Put another ten million dimes in the jukebox musical, baby. Just when it seemed like this much-maligned Broadway genre was on the outs, here comes the harmlessly rollicking diversion Million Dollar Quartet. Ostensibly set at the famous 1956 Sun Records jam session among the seminal early rockers Elvis Presley, Johnny Cash, Jerry Lee Lewis and Carl Perkins, the show features little of the music that the four actually performed that day; instead, it has each of the stars sing a few of their greatest hits in a what resembles a live extension of the Madame Tussauds museum a block away.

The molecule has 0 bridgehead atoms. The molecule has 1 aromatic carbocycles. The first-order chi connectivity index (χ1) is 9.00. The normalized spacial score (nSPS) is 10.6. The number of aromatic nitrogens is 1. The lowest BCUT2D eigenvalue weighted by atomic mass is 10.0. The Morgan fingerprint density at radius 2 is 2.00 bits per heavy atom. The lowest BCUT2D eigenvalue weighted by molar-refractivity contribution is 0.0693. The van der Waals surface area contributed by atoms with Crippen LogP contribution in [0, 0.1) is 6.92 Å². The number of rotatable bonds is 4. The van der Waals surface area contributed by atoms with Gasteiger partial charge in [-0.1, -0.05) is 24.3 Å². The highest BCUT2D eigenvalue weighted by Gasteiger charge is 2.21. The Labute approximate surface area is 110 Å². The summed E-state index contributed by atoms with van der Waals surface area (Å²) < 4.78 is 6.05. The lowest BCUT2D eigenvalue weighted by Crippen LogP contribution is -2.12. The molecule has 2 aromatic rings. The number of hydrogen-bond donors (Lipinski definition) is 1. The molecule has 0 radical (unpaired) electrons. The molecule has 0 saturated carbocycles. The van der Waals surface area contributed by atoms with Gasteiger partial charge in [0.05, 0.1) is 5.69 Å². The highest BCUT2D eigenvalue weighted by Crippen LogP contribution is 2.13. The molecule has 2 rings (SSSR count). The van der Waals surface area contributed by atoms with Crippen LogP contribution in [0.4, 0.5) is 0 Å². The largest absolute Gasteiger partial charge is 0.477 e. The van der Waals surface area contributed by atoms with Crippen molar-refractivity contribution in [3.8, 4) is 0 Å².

Colorful beads of 1950s rock—including “Blue Suede Shoes,” “I Walk the Line” and “Great Balls of Fire”—are strung on a narrow wire of plot. The target audience appears to be tourists who couldn’t land tickets to Branson, Missouri, much less Jersey Boys, but the performers do pull out the stops. Lance Guest’s subterranean bass is right on the money for Cash, and Robert Britton Lyons and Eddie Clendening form a respectable rockabilly club as Perkins and Presley, respectively. Hunter Foster frets efficiently as Sun king Sam Phillips; Elizabeth Stanley, pretty in pink, adds welcome distaff support as Elvis’s girlfriend. But the night belongs to Levi Kreis, who gives a killer performance as the florid piano showman Jerry Lee Lewis: With the pounding he gives them, it’s a wonder the keys stay on the board. Although Million Dollar Quartet spreads its famous jam thin, it may still make some baby-boomer booties shake in their seats.
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